Sheffield & South Yorkshire

More elderly people in Sheffield being 'financially abused'

Elderly person
Image caption The council said more cases were being reported to them

More elderly people in Sheffield are being "financially abused" by their relatives because of the economic downturn, said the city council.

The authority received 206 reports of "financial abuse" of elderly people in 2010/2011 compared to 114 in 2009/2010.

Sue Fiennes, chairwoman of Sheffield Adults Safeguarding Partnership, said such abuse took many forms including stealing money from relatives.

She said current financial difficulties had put greater pressures on people.

Ms Fiennes said many of the cases were a "breach of trust".

'Victims fearful'

"Obviously older people in particular are very vulnerable to being persuaded into giving their money away or abused by their money being taken or theft occurring."

She added: "When finances are tight for people there will be more pressure to find money and resources where people have not felt they should or would not have found it before."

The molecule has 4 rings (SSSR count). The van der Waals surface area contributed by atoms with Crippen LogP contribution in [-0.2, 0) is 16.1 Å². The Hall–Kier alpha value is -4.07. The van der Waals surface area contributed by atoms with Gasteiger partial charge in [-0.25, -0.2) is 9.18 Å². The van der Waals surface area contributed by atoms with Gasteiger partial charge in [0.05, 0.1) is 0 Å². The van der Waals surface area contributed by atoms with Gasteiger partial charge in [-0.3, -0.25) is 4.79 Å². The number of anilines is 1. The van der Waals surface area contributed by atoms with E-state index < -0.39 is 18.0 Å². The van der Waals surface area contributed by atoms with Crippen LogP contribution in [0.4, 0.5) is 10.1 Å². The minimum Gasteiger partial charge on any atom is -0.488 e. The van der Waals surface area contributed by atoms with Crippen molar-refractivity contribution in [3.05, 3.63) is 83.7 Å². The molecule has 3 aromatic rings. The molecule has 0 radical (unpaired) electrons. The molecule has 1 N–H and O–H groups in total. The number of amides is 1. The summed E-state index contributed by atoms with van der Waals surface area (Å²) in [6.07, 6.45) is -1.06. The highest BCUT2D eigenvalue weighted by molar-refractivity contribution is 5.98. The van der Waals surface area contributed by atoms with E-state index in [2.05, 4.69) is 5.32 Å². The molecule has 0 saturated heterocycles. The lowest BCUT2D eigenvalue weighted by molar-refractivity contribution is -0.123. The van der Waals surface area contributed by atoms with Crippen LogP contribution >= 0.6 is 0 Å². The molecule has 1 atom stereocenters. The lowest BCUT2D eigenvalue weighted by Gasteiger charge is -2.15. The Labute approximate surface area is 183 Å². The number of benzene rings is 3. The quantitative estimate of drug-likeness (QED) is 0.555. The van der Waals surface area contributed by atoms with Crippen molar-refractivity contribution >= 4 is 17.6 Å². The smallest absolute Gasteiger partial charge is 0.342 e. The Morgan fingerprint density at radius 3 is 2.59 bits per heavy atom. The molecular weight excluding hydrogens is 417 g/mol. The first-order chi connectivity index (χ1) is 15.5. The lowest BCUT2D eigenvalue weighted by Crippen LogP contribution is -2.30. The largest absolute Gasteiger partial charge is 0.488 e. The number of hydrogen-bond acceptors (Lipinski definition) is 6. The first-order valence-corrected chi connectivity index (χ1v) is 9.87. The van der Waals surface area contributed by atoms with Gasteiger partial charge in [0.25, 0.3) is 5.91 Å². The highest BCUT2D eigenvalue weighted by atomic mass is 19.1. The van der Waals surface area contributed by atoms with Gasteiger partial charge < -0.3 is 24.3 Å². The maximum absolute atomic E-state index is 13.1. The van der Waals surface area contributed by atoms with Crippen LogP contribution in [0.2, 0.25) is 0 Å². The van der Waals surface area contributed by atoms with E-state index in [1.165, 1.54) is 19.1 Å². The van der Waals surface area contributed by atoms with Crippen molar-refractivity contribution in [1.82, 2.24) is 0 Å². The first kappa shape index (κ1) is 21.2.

Ms Fiennes said many of the victims did not raise the issue with the relative for fear of being isolated.

"If you've got close relationships you don't want to raise any issue, you are fearful by saying you are bothered about it," she said.

Ms Fiennes said many of the cases reported to them had been raised by other concerned relatives, neighbours or support workers.

She said because such cases were being brought to their attention, the safeguarding board was better able to assist with the problem.

"If you get to prosecution you have to have evidence but if you take it to a lower level you can get agreement to the person's finances being managed and supported by someone who is trustworthy by a better appointeeship or court of protection."

Gary Fitzgerald, chief executive of charity Action on Elder Abuse, said the cases in Sheffield were typical of what was happening across the country.

"It's horrible to say but most of the time it's the son or daughter stealing from the parents."

He added: "There's a delicate line to cross and it's a simple one. It's when the old person feels they don't have control over the money and that transfer of control can be very subtle when it's one of your own family."

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